Review: Herod’s Lost Tomb, National Geographic Channel, Sunday November 23 9 pm

There’s a point in this film where we see Herod with his architect, and the architect has a cut-away, 3d view of the palace-cum-fortress he’s going to build for the King. That’s a hell of an architect, in first century Judea…

So: same question as for Alex’s Lost Tomb: Why does it matter where Herod’s tomb is? Why bother looking for it? We actually get at an answer when the film starts discussing the apparent destruction of what is probably indeed Herod’s sarcophagus (btw, the narrator’s pronounciation of the plural of that word constantly grated). That’s a step up on the Alex documentary.

In this film, we get a biography of Herod (though only twice obliquely referring to Herod’s role in Mathew, which I thought was a bit odd, seeing as how that’s how most of the viewers for this film will be familar with him) , and a long exploration of his building projects, and the ideology behind them. This was great- we often don’t get a very profound discussion of what builders hoped to accomplish in their work, in this kind of film. Ideologies of construction were quite complex in antiquity, so I was pleased to see it. The section on Caesarea Maritima was like visiting with an old friend – my very first junior college archaeology paper was about that city, so I was busy throwing factoids at my wife instead of listening to the show at that point. (Memo to writers: at the Battle of Actium, Octavian was still Octavian, not Augustus. It matters, trust me).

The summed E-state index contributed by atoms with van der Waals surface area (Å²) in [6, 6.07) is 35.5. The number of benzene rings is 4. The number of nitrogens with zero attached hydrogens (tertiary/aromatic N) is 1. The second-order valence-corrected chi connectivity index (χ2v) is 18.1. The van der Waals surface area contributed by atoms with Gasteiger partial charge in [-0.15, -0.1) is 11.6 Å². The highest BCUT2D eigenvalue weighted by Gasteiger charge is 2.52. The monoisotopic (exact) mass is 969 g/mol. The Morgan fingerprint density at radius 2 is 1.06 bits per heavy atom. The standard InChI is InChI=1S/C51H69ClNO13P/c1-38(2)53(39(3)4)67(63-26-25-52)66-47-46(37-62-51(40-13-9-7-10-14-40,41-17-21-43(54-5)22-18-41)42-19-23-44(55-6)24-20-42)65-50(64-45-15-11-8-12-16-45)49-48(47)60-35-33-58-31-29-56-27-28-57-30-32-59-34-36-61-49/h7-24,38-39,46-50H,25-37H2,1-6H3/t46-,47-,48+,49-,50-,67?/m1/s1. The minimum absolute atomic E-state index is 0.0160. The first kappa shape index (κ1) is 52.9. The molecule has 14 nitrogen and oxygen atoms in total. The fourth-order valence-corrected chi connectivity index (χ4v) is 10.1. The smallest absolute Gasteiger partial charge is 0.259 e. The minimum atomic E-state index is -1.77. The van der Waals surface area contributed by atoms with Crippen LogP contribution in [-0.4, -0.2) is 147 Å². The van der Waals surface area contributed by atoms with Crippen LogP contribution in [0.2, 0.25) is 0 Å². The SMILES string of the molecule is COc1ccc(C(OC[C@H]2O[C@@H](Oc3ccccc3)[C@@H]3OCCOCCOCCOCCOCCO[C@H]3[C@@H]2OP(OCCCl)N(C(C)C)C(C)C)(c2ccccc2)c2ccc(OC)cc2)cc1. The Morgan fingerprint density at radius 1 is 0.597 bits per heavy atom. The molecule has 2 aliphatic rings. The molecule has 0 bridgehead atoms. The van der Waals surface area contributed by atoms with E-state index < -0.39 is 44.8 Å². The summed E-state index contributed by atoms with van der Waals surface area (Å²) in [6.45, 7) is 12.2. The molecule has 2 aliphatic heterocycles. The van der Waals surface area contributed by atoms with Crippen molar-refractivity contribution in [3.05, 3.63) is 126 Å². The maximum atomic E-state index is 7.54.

Ehud Netzer, the archaeological hero of this show, has a theory on where the tomb is, and proceeds to lay it out for us. Helpfully, the show recaps towards the end, in case you missed the steps. Has he got the tomb? Tune in to find out… if you had to choose between two ‘lost tombs’, this one was the better show.

National Geographic is also getting into the game business apparently, and the game tie-in for this show is apparently one of their first offerings. I played it. It was another hidden-object game…  C’mon NG! Let’s think big! Let’s do a Grand Theft Auto go-anywhere world game, set in one of your famous expeditions from the past… Baghdad, 1920s, let’s do some heroic archaeology…